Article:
2022 Year of the Tiger(Water)

如果你过去关注过春节,那么你可能会对其中的鞭炮、饺子、红包和无处不在的红色装饰品有所了解。除此之外,在世界各地的唐人街,每当农历新年到来时,还会有舞狮、舞龙和游行以庆祝。然而,除了所有这些之外,许多人发现自己对另一件事感到好奇:十二生肖。

2022 年是虎年,您可能会问:

  • 虎在十二生肖中有什么意义?
  • 我怎么知道我是不是虎年出生?
  • 虎年出生的人是什么样的?

虎年历史

关于虎年的来历,有很多故事和解释,但其中最流行的是这样的: 

原来,十二生肖中没有老虎,取而代之的狮子。狮子野蛮辱骂,  玉皇大帝想用老虎代替狮子。此时,地球上的生灵发生了巨大的动荡,但正因如此,玉皇大帝派因老虎而生。到人间治理动乱,承诺一次,就得到奖励。到了骚才知道,决定马是地上最能做人间服后,老虎才赢。所以,并驯服他们平息。 


虎年

很多人上网查虎年是哪一年,但很多人不知道的是,你只需要简单的计算一下就可以确定哪些年份是虎年或任何十二生肖。事情。不过,在进入如何计算之前,我们需要先说明的是,十二生肖与农历有关。例如,如果某人出生于 2022 年 1 月 31 日,则此人实际上不会出生在虎年。相反,他们会出生在牛年。这是因为阳历2022年2月1日对应2022年农历正月初一。直到这一天,我们才正式进入虎年。 

更有趣的是,在中国古代,人们将立春(lì chūn)“立春”视为新年的第一天。因此,我们现在将每年这个时候的春节(chūn jié)命名为“春节”。直到 1912 年,孙中山(sūn zhōng shān)“孙中山”政府才将较早的元旦(yuán dàn)“元旦”(即今天的西方新年)定为阳历第一个月的第一天(一月)。同时,他将农历正月初一定为春节(chūn jié)“春节”。从此,立春不再与春节相对应,而被简单地视为另一个节气。然而,因为立春通常与春节同时到来,春天的到来总是伴随着欢乐的气氛。正因为如此,许多人认为最准确的计算生肖的方法是根据立春(lì chūn)的日期。但是,文化通常是通俗习惯化的,因此以春节(chūn jié)的日期计算也是合理的。你会用哪种方法计算?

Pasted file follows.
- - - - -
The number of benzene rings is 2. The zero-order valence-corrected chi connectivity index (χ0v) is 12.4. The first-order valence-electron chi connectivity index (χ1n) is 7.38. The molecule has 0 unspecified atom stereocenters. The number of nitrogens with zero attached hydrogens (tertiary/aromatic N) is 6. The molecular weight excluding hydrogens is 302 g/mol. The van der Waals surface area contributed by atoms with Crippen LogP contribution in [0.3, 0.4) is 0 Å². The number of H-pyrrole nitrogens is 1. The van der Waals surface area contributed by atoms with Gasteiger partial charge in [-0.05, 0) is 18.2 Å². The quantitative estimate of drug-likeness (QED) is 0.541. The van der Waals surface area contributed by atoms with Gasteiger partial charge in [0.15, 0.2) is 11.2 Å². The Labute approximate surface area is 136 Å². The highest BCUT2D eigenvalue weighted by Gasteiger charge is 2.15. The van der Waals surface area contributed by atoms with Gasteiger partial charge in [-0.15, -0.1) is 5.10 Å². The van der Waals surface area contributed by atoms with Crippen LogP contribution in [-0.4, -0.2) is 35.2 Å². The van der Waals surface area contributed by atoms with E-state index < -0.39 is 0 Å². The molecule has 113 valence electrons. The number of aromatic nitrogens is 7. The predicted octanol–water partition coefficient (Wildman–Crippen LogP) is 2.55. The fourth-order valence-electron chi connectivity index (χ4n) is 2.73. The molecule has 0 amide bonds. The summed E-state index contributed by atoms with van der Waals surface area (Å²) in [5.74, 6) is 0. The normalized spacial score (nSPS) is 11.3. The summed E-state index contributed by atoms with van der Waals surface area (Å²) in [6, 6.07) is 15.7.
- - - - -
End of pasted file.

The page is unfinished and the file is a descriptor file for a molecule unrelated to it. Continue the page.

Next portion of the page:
说起怎么计算,其实方法很简单,就是取年份,减去6,再除以12;如果结果是一个整数,那么你肯定会知道这是虎年。以 2022 年为例——我们首先减去 6 得到 2016,然后再除以 12,得到 168,这是一个整数,告诉我们今年是虎年。如果你想知道其他年份,你需要做的就是按照十二生肖的顺序调整计算。例如,牛在十二生肖中排在第 5 位,所以当我们进行计算时,我们会先减去 5,然后除以 12。再一次,如果答案是一个整数,我们就知道这是牛年。

当然,为了方便起见,我们列出了当前最相关的虎年:

  • 1950
  • 1962年
  • 1974年
  • 1986年
  • 1998
  • 2010
  • 2022
  • 2034
  • 2046

虎年出生的人的性格特点

中国十二生肖中最有趣的部分之一与西方占星术系统相似,即人格特征;每个人都希望了解自己的十二生肖代表什么样的性格。在我们之前的一个视频系列中,制作甜点和学习十二生肖,简要讨论了每个星座的主要性格特征。

在大多数情况下,与每个星座相关的人格特征来自人们对动物本身的印象。例如,老虎被视为勇敢、强大、威武、具有良好的生存本能,通常被称为“百兽之王”。因此,虎年出生的人自然被描述为重个人忠诚,威风凛凛,勇敢等。但这也许正是因为虎年出生的人比他们乐于将自己与这些特征联系起来,因此他们最终会培养出相似的个性。 

This may actually be a natural psychological response, using the positive aspects of something to subtly change one’s thinking, and thus influence their personality. So, understanding the personalities of those born in the Year of the Tiger may actually aid in manifesting those very personality traits. What, then, are the positive qualities associated with people born in the Year of the Tiger? They can be summarized as follows:

  • Possesses a vigorous, youthful spirit and lofty aspirations. 
  • Bold of vision and courageous in action, not afraid to broaden their horizons. 
  • Enthusiastic and magnanimous with a tenacious self-confidence. 
  • Possesses a sense of justice and is happy to help others. 
  • Charismatic with a regal demeanor. 
  • Loves adventure.